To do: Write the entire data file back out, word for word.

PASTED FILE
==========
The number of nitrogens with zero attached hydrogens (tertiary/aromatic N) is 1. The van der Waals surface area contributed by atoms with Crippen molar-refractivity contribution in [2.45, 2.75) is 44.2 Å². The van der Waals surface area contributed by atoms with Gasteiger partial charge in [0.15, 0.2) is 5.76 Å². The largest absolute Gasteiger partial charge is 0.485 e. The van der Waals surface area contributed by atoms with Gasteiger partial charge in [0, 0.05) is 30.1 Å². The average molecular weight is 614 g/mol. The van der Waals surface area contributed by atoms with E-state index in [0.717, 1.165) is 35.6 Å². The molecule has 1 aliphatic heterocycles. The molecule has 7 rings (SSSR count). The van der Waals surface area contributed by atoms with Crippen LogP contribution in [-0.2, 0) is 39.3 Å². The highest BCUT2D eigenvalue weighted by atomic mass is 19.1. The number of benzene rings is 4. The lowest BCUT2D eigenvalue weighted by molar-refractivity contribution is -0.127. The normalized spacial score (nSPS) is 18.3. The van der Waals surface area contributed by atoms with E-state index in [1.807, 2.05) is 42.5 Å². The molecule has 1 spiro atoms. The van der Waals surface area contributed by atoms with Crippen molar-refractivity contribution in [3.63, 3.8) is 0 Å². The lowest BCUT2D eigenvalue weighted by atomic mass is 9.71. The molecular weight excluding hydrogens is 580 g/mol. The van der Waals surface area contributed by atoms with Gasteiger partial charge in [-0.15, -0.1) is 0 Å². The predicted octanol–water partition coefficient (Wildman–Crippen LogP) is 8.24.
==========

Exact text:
The number of nitrogens with zero attached hydrogens (tertiary/aromatic N) is 1. The van der Waals surface area contributed by atoms with Crippen molar-refractivity contribution in [2.45, 2.75) is 44.2 Å². The van der Waals surface area contributed by atoms with Gasteiger partial charge in [0.15, 0.2) is 5.76 Å². The largest absolute Gasteiger partial charge is 0.485 e. The van der Waals surface area contributed by atoms with Gasteiger partial charge in [0, 0.05) is 30.1 Å². The average molecular weight is 614 g/mol. The van der Waals surface area contributed by atoms with E-state index in [0.717, 1.165) is 35.6 Å². The molecule has 1 aliphatic heterocycles. The molecule has 7 rings (SSSR count). The van der Waals surface area contributed by atoms with Crippen LogP contribution in [-0.2, 0) is 39.3 Å². The highest BCUT2D eigenvalue weighted by atomic mass is 19.1. The number of benzene rings is 4. The lowest BCUT2D eigenvalue weighted by molar-refractivity contribution is -0.127. The normalized spacial score (nSPS) is 18.3. The van der Waals surface area contributed by atoms with E-state index in [1.807, 2.05) is 42.5 Å². The molecule has 1 spiro atoms. The van der Waals surface area contributed by atoms with Crippen molar-refractivity contribution in [3.63, 3.8) is 0 Å². The lowest BCUT2D eigenvalue weighted by atomic mass is 9.71. The molecular weight excluding hydrogens is 580 g/mol. The van der Waals surface area contributed by atoms with Gasteiger partial charge in [-0.15, -0.1) is 0 Å². The predicted octanol–water partition coefficient (Wildman–Crippen LogP) is 8.24.